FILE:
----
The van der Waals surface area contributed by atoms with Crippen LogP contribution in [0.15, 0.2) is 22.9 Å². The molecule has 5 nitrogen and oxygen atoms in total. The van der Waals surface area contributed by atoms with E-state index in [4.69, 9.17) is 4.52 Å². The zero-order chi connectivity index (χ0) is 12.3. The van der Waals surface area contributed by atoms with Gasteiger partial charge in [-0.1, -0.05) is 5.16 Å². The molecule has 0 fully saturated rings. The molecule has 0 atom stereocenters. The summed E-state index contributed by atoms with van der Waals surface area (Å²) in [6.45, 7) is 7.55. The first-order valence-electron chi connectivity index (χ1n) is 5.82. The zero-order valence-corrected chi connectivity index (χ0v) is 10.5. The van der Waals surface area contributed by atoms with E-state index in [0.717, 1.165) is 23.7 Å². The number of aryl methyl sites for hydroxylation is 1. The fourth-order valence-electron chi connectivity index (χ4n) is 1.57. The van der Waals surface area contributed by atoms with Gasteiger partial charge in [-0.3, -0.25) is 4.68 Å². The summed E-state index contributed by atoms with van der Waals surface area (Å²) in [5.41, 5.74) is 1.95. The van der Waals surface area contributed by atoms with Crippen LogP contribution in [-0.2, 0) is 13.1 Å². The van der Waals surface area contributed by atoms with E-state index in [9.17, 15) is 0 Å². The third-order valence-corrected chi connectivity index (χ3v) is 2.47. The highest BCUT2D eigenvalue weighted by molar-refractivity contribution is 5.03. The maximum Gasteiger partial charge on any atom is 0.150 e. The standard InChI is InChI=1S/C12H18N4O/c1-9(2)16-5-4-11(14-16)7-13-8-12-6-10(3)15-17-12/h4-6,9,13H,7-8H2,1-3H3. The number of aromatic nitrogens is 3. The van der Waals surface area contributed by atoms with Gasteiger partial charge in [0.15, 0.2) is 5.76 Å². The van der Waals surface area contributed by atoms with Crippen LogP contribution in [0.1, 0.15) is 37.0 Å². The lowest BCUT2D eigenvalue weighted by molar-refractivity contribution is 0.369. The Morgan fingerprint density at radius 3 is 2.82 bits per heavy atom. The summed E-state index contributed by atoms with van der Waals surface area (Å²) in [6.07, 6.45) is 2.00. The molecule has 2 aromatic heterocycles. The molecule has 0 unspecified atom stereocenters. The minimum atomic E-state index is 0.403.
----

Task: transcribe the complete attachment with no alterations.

The van der Waals surface area contributed by atoms with Crippen LogP contribution in [0.15, 0.2) is 22.9 Å². The molecule has 5 nitrogen and oxygen atoms in total. The van der Waals surface area contributed by atoms with E-state index in [4.69, 9.17) is 4.52 Å². The zero-order chi connectivity index (χ0) is 12.3. The van der Waals surface area contributed by atoms with Gasteiger partial charge in [-0.1, -0.05) is 5.16 Å². The molecule has 0 fully saturated rings. The molecule has 0 atom stereocenters. The summed E-state index contributed by atoms with van der Waals surface area (Å²) in [6.45, 7) is 7.55. The first-order valence-electron chi connectivity index (χ1n) is 5.82. The zero-order valence-corrected chi connectivity index (χ0v) is 10.5. The van der Waals surface area contributed by atoms with E-state index in [0.717, 1.165) is 23.7 Å². The number of aryl methyl sites for hydroxylation is 1. The fourth-order valence-electron chi connectivity index (χ4n) is 1.57. The van der Waals surface area contributed by atoms with Gasteiger partial charge in [-0.3, -0.25) is 4.68 Å². The summed E-state index contributed by atoms with van der Waals surface area (Å²) in [5.41, 5.74) is 1.95. The van der Waals surface area contributed by atoms with Crippen LogP contribution in [-0.2, 0) is 13.1 Å². The van der Waals surface area contributed by atoms with E-state index in [9.17, 15) is 0 Å². The third-order valence-corrected chi connectivity index (χ3v) is 2.47. The highest BCUT2D eigenvalue weighted by molar-refractivity contribution is 5.03. The maximum Gasteiger partial charge on any atom is 0.150 e. The standard InChI is InChI=1S/C12H18N4O/c1-9(2)16-5-4-11(14-16)7-13-8-12-6-10(3)15-17-12/h4-6,9,13H,7-8H2,1-3H3. The number of aromatic nitrogens is 3. The van der Waals surface area contributed by atoms with Gasteiger partial charge in [0.15, 0.2) is 5.76 Å². The van der Waals surface area contributed by atoms with Crippen LogP contribution in [0.1, 0.15) is 37.0 Å². The lowest BCUT2D eigenvalue weighted by molar-refractivity contribution is 0.369. The Morgan fingerprint density at radius 3 is 2.82 bits per heavy atom. The summed E-state index contributed by atoms with van der Waals surface area (Å²) in [6.07, 6.45) is 2.00. The molecule has 2 aromatic heterocycles. The molecule has 0 unspecified atom stereocenters. The minimum atomic E-state index is 0.403.